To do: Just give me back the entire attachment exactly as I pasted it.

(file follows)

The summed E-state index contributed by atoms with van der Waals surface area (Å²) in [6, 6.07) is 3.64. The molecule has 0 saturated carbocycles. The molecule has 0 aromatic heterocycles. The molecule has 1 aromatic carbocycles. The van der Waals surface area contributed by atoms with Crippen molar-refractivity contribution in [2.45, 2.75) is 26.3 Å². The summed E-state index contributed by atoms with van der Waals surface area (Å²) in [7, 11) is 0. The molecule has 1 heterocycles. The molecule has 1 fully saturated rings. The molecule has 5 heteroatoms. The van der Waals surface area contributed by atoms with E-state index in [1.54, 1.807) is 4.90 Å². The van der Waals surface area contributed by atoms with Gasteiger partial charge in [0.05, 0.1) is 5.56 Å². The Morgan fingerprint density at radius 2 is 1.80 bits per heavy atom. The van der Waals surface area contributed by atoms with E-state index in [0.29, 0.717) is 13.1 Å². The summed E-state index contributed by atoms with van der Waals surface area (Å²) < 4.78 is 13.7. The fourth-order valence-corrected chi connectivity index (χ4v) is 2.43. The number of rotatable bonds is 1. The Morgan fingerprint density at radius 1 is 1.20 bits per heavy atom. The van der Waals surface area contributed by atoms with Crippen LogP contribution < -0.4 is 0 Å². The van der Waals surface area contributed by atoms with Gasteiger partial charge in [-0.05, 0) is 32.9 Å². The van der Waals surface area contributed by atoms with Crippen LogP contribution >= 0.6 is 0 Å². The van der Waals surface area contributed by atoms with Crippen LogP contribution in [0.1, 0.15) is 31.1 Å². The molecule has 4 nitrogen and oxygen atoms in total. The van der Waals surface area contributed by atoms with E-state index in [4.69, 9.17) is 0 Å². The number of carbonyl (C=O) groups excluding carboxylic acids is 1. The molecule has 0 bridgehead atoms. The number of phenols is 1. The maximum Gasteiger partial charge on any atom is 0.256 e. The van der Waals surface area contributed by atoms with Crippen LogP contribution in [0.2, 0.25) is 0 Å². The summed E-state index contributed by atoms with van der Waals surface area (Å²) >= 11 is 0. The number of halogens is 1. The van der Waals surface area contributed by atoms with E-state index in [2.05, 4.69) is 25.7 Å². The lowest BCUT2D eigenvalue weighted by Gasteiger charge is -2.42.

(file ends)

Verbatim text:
The summed E-state index contributed by atoms with van der Waals surface area (Å²) in [6, 6.07) is 3.64. The molecule has 0 saturated carbocycles. The molecule has 0 aromatic heterocycles. The molecule has 1 aromatic carbocycles. The van der Waals surface area contributed by atoms with Crippen molar-refractivity contribution in [2.45, 2.75) is 26.3 Å². The summed E-state index contributed by atoms with van der Waals surface area (Å²) in [7, 11) is 0. The molecule has 1 heterocycles. The molecule has 1 fully saturated rings. The molecule has 5 heteroatoms. The van der Waals surface area contributed by atoms with E-state index in [1.54, 1.807) is 4.90 Å². The van der Waals surface area contributed by atoms with Gasteiger partial charge in [0.05, 0.1) is 5.56 Å². The Morgan fingerprint density at radius 2 is 1.80 bits per heavy atom. The van der Waals surface area contributed by atoms with E-state index in [0.29, 0.717) is 13.1 Å². The summed E-state index contributed by atoms with van der Waals surface area (Å²) < 4.78 is 13.7. The fourth-order valence-corrected chi connectivity index (χ4v) is 2.43. The number of rotatable bonds is 1. The Morgan fingerprint density at radius 1 is 1.20 bits per heavy atom. The van der Waals surface area contributed by atoms with Crippen LogP contribution < -0.4 is 0 Å². The van der Waals surface area contributed by atoms with Gasteiger partial charge in [-0.05, 0) is 32.9 Å². The van der Waals surface area contributed by atoms with Crippen LogP contribution >= 0.6 is 0 Å². The van der Waals surface area contributed by atoms with Crippen LogP contribution in [0.1, 0.15) is 31.1 Å². The molecule has 4 nitrogen and oxygen atoms in total. The van der Waals surface area contributed by atoms with E-state index in [4.69, 9.17) is 0 Å². The number of carbonyl (C=O) groups excluding carboxylic acids is 1. The molecule has 0 bridgehead atoms. The number of phenols is 1. The maximum Gasteiger partial charge on any atom is 0.256 e. The van der Waals surface area contributed by atoms with Crippen LogP contribution in [0.2, 0.25) is 0 Å². The summed E-state index contributed by atoms with van der Waals surface area (Å²) >= 11 is 0. The number of halogens is 1. The van der Waals surface area contributed by atoms with E-state index in [2.05, 4.69) is 25.7 Å². The lowest BCUT2D eigenvalue weighted by Gasteiger charge is -2.42.